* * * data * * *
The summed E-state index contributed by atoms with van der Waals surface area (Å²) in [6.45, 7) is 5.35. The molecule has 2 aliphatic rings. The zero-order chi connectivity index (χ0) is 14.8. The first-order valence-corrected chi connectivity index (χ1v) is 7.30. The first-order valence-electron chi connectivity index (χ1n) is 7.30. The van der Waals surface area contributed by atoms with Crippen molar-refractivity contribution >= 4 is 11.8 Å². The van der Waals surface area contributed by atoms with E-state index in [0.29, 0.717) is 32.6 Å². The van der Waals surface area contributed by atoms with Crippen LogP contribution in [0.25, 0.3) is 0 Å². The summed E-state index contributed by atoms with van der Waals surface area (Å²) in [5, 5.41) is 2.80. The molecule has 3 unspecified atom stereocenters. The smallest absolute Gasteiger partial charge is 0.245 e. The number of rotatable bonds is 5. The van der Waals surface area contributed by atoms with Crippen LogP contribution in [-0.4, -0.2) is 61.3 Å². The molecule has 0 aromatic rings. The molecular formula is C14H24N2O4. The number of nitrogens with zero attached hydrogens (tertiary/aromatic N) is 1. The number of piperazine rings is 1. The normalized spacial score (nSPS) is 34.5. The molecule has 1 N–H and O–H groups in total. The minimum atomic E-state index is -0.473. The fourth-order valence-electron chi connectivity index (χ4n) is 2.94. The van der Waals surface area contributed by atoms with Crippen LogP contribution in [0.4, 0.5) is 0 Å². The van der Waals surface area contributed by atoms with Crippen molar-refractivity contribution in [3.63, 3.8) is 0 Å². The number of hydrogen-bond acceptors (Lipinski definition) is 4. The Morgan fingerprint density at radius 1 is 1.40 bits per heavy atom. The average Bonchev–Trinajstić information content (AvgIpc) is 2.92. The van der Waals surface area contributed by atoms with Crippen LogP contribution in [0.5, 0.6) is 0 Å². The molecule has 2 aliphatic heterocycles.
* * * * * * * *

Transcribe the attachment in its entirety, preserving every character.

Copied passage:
The summed E-state index contributed by atoms with van der Waals surface area (Å²) in [6.45, 7) is 5.35. The molecule has 2 aliphatic rings. The zero-order chi connectivity index (χ0) is 14.8. The first-order valence-corrected chi connectivity index (χ1v) is 7.30. The first-order valence-electron chi connectivity index (χ1n) is 7.30. The van der Waals surface area contributed by atoms with Crippen molar-refractivity contribution >= 4 is 11.8 Å². The van der Waals surface area contributed by atoms with E-state index in [0.29, 0.717) is 32.6 Å². The van der Waals surface area contributed by atoms with Crippen LogP contribution in [0.25, 0.3) is 0 Å². The summed E-state index contributed by atoms with van der Waals surface area (Å²) in [5, 5.41) is 2.80. The molecule has 3 unspecified atom stereocenters. The smallest absolute Gasteiger partial charge is 0.245 e. The number of rotatable bonds is 5. The van der Waals surface area contributed by atoms with Crippen LogP contribution in [-0.4, -0.2) is 61.3 Å². The molecule has 0 aromatic rings. The molecular formula is C14H24N2O4. The number of nitrogens with zero attached hydrogens (tertiary/aromatic N) is 1. The number of piperazine rings is 1. The normalized spacial score (nSPS) is 34.5. The molecule has 1 N–H and O–H groups in total. The minimum atomic E-state index is -0.473. The fourth-order valence-electron chi connectivity index (χ4n) is 2.94. The van der Waals surface area contributed by atoms with Crippen LogP contribution in [0.4, 0.5) is 0 Å². The van der Waals surface area contributed by atoms with Crippen molar-refractivity contribution in [3.63, 3.8) is 0 Å². The number of hydrogen-bond acceptors (Lipinski definition) is 4. The Morgan fingerprint density at radius 1 is 1.40 bits per heavy atom. The average Bonchev–Trinajstić information content (AvgIpc) is 2.92. The van der Waals surface area contributed by atoms with Crippen LogP contribution in [0.5, 0.6) is 0 Å². The molecule has 2 aliphatic heterocycles.